Portsmouth Middle School math teacher Christine Kwesell had a different perspective. She said she is excited that the Common Core is striving to build deeper meaning when it comes to math concepts. She said the shifts have already been happening, but become more intentional with the implementation of the standards.

“There’s a model for excellent teaching. The Common Core supports that model,” she said. “It changes what we do in the classrooms with the kids, in a good way.”


“It’s definitely a difference. I think the difference really is around, in many cases, shifting some content from one grade level to another,” said Portsmouth Assistant Superintendent Steve Zadravec.


The adage among educators is that lesson plans used to be “a mile wide and an inch deep,” covering many topics but lacking the depth for students to achieve true mastery of the concepts.

Lyons said the Common Core establishes high standards, but focuses on a smaller number of standards to encourage a greater depth of learning.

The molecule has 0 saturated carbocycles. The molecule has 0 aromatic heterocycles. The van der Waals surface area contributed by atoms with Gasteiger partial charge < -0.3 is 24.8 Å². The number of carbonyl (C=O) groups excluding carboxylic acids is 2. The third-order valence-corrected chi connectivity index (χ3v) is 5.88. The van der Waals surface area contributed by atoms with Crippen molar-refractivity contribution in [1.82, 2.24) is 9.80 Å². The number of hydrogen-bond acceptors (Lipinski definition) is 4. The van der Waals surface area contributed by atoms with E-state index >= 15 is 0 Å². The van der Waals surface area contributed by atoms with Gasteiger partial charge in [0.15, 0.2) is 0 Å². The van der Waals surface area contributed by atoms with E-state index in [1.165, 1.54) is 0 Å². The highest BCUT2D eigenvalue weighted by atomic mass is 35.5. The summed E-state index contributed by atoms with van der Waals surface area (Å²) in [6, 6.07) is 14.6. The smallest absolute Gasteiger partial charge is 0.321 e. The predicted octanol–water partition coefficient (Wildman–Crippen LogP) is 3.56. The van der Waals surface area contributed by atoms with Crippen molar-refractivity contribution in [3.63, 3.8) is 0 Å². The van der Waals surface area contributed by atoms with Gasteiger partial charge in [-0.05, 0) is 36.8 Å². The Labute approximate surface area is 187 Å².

“The standards are very clear (compared to the old standards),” she said. “I feel that our teachers are happy with that. They find them easier to read and understand. … We’re excited about the challenge.”


The standards are promoting a transition from the “sage on the stage” who lectures students from the front of the classroom to the “coach on the side” who works with students on strategies to meet the challenge ahead, Hopkins said.

“What I see it doing is refining us,” she said. “Good teaching always asks kids to think on their own. This moves us one step closer to shooting toward that goal. I see it as a positive thing.”

The Exchange on NHPR

Nicole Heimarck:

[Common Core] is about more rigor – more rigor…in what students need to know and, equally important, its about rigor in what students can do, skills.  So we have spent a lot of time in our district discussing “habits of mind”…the notion of students being able to persevere, whether it’s in mathematics or reading – is very significant in these standards and its significant in our culture, in our communities….One of the big shifts we’re finding is that instead of students doing 35 or 40 math problems, they’re digging deep into one or two math problems – and challenging problems, problems that require them to think critically, to come up with multiple solutions…You need to have high expectations…and students feel a great deal of success when they recognize that they have accomplished something truly difficult.

Debra Armsfield:

We’re spending a great deal of time on creating teacher capacity, because there are great differences in what we’re asking teachers to do now.